It was a sweet, lovey-dovey, easy read with enough doses of real-life relationship drama to keep it grounded and my eye-rolling at bay (I'm an eye roller... give me a sappy scene and my eyes look straight to heaven, and that may or may not be followed by a finger jabbed into the mouth tongue stuck out kind of look... I'm very mature, I know).  In short, it's perfect for these summer days; a little sun, and a little Hector, and you're all set.

There are four chances to win... 1. If you'd like to enter the giveaway, leave a comment telling me your favorite summertime book and you'll have one entry (and I'll have a book to add to my ever growing amazon basket). 2. For an additional entry, follow my blog and leave another comment letting me know that you do. 3. If you'd like another chance at Hector, 'like' me on Facebook, and leave a comment. 4. And, if you really really want to win, follow me on Twitter (but be sure to let me know, in a comment).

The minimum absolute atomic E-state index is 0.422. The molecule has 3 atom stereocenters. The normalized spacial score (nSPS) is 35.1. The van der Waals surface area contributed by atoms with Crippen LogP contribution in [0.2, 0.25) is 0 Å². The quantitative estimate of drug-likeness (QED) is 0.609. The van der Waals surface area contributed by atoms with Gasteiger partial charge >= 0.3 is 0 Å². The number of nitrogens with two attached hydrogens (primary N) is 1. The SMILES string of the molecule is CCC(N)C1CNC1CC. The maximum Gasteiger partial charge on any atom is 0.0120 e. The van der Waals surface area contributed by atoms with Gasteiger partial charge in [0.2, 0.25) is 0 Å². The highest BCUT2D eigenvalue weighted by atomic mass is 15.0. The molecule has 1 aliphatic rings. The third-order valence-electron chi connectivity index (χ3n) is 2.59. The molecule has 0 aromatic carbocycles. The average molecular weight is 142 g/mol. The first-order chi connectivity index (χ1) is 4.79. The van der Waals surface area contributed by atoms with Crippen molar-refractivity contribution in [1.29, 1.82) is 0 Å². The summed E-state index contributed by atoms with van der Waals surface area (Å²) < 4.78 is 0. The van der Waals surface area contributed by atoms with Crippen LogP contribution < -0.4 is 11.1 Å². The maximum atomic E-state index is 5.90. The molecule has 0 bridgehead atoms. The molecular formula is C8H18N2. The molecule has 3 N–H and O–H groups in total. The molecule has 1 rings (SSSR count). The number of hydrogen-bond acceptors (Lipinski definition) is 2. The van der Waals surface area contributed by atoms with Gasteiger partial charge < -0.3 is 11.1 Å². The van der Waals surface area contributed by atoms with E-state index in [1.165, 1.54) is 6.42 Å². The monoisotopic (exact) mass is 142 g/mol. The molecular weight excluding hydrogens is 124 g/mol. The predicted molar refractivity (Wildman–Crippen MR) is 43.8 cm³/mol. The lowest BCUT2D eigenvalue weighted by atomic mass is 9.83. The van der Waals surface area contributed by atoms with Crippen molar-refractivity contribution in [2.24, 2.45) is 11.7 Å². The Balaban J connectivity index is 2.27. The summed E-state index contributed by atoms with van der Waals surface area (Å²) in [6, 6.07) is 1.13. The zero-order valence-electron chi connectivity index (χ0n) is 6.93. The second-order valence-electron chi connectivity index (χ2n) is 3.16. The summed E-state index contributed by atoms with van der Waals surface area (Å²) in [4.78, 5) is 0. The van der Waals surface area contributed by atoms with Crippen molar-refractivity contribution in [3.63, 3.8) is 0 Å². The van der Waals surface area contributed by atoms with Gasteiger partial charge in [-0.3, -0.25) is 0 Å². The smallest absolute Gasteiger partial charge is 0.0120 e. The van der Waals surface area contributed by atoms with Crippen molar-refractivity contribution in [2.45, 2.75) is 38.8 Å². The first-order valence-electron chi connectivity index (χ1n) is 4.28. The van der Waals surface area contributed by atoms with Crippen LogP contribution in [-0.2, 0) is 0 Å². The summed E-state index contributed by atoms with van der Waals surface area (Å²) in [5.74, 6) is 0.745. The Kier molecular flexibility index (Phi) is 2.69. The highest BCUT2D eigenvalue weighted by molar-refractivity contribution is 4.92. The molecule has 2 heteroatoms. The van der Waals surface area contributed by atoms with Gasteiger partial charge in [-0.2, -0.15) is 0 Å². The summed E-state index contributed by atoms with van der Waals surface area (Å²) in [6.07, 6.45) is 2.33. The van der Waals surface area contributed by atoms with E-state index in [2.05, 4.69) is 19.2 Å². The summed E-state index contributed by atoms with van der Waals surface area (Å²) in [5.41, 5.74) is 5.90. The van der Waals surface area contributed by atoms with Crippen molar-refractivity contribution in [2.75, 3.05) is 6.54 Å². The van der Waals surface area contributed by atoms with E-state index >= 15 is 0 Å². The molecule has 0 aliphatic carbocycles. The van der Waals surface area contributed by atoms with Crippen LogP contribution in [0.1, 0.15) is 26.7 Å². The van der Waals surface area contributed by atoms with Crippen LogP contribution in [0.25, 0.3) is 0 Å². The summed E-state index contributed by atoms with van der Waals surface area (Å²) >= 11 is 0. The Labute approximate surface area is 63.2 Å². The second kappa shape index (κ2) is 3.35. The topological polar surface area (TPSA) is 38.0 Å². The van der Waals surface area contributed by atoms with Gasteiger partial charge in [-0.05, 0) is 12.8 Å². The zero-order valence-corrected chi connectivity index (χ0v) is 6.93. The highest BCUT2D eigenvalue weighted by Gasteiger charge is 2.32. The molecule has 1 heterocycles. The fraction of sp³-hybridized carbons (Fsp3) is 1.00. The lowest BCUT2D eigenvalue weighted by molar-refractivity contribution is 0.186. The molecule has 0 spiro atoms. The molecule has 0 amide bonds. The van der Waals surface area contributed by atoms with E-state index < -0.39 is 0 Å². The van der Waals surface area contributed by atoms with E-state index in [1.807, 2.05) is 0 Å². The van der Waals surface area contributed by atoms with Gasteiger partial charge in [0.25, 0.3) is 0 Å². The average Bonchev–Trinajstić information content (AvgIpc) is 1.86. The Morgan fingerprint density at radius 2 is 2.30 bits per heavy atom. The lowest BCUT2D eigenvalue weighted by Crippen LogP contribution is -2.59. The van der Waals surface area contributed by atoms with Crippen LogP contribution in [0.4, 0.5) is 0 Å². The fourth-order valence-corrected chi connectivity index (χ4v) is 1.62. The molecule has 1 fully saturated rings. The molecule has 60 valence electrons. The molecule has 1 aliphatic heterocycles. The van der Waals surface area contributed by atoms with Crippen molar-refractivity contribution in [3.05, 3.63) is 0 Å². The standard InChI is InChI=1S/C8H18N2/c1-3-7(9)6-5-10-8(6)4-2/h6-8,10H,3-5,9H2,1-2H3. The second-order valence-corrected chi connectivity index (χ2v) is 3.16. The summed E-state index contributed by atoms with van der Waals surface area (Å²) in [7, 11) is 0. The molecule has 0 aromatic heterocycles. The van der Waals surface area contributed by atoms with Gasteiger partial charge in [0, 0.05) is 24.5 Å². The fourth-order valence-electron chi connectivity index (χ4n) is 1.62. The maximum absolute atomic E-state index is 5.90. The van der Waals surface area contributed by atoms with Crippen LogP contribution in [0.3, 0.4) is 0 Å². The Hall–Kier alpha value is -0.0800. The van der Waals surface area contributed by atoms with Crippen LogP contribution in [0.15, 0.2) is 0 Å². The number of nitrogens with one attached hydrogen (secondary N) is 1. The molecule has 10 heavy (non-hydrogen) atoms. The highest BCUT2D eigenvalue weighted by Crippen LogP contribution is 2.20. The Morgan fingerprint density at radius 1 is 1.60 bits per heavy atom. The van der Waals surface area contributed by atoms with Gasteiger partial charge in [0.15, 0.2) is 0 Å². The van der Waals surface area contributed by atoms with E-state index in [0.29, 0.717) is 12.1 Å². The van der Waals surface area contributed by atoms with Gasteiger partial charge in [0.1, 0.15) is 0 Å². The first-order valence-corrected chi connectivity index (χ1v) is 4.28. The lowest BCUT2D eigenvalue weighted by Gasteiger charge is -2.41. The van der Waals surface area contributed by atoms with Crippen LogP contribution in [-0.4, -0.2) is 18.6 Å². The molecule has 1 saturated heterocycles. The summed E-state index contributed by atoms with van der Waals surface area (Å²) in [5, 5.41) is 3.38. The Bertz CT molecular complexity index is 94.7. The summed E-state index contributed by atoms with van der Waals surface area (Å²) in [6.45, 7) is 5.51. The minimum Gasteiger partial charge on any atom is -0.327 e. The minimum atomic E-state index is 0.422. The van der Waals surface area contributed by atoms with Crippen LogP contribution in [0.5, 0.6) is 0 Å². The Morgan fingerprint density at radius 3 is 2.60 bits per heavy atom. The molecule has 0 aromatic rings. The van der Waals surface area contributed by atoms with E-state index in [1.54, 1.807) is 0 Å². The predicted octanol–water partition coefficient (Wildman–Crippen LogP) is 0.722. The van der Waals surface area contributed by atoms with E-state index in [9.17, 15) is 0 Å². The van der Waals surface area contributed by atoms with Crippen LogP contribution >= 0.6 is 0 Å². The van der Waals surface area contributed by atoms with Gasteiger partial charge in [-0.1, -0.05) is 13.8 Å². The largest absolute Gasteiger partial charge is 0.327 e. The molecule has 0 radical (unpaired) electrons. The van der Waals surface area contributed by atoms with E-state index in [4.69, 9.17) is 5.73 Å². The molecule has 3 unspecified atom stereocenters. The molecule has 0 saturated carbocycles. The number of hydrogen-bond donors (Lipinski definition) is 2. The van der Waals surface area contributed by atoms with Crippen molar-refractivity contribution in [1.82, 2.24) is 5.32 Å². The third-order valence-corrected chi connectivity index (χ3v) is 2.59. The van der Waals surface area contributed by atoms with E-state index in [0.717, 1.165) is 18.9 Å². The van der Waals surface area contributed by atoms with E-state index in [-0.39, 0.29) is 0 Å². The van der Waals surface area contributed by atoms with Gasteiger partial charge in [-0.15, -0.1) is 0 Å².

Giveaway closes Thursday, 2nd June.

bisou

 


Monday, May 23, 2011

la fête du fromage

{from Billy, with love}

I like cheese. I feel blessed to have ended up in France, home of about 400 different types of cheese (St. Nectaire, and Roquefort, and Cantal, oh my!). And, I'm lucky enough to live only a few miles down the road from Banon. Besides being the name of the village, Banon is also the name of the creamy fromage de chèvre (goats cheese to you and me) that it produces.

{cheese lovers}